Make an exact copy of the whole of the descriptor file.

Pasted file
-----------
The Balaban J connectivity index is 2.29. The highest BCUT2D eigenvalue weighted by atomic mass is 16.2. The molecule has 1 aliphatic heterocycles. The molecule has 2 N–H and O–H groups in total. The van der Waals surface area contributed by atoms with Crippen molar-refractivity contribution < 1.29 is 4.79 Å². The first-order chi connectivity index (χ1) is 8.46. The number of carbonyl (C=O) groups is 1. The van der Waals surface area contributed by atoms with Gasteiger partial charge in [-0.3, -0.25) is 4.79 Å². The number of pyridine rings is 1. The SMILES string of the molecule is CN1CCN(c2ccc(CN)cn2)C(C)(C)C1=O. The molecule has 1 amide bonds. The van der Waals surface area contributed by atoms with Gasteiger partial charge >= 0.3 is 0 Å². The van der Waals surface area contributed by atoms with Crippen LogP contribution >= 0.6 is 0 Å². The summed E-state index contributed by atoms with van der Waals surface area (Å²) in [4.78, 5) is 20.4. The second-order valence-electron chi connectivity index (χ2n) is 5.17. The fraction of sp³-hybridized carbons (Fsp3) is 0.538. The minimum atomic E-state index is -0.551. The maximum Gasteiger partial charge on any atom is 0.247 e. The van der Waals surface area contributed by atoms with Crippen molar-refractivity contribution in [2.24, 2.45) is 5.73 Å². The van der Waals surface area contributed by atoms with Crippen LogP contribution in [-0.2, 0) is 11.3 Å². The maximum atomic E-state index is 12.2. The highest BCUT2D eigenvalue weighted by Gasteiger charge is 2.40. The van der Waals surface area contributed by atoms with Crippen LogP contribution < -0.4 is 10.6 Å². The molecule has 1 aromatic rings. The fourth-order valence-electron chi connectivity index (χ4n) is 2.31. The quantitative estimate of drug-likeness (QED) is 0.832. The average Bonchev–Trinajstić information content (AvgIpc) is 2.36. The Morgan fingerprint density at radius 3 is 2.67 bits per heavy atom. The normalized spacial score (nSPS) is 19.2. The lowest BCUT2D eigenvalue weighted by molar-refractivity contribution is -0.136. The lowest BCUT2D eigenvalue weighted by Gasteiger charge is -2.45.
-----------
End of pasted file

The Balaban J connectivity index is 2.29. The highest BCUT2D eigenvalue weighted by atomic mass is 16.2. The molecule has 1 aliphatic heterocycles. The molecule has 2 N–H and O–H groups in total. The van der Waals surface area contributed by atoms with Crippen molar-refractivity contribution < 1.29 is 4.79 Å². The first-order chi connectivity index (χ1) is 8.46. The number of carbonyl (C=O) groups is 1. The van der Waals surface area contributed by atoms with Gasteiger partial charge in [-0.3, -0.25) is 4.79 Å². The number of pyridine rings is 1. The SMILES string of the molecule is CN1CCN(c2ccc(CN)cn2)C(C)(C)C1=O. The molecule has 1 amide bonds. The van der Waals surface area contributed by atoms with Gasteiger partial charge >= 0.3 is 0 Å². The van der Waals surface area contributed by atoms with Crippen LogP contribution >= 0.6 is 0 Å². The summed E-state index contributed by atoms with van der Waals surface area (Å²) in [4.78, 5) is 20.4. The second-order valence-electron chi connectivity index (χ2n) is 5.17. The fraction of sp³-hybridized carbons (Fsp3) is 0.538. The minimum atomic E-state index is -0.551. The maximum Gasteiger partial charge on any atom is 0.247 e. The van der Waals surface area contributed by atoms with Crippen molar-refractivity contribution in [2.24, 2.45) is 5.73 Å². The van der Waals surface area contributed by atoms with Crippen LogP contribution in [-0.2, 0) is 11.3 Å². The maximum atomic E-state index is 12.2. The highest BCUT2D eigenvalue weighted by Gasteiger charge is 2.40. The van der Waals surface area contributed by atoms with Crippen LogP contribution < -0.4 is 10.6 Å². The molecule has 1 aromatic rings. The fourth-order valence-electron chi connectivity index (χ4n) is 2.31. The quantitative estimate of drug-likeness (QED) is 0.832. The average Bonchev–Trinajstić information content (AvgIpc) is 2.36. The Morgan fingerprint density at radius 3 is 2.67 bits per heavy atom. The normalized spacial score (nSPS) is 19.2. The lowest BCUT2D eigenvalue weighted by molar-refractivity contribution is -0.136. The lowest BCUT2D eigenvalue weighted by Gasteiger charge is -2.45.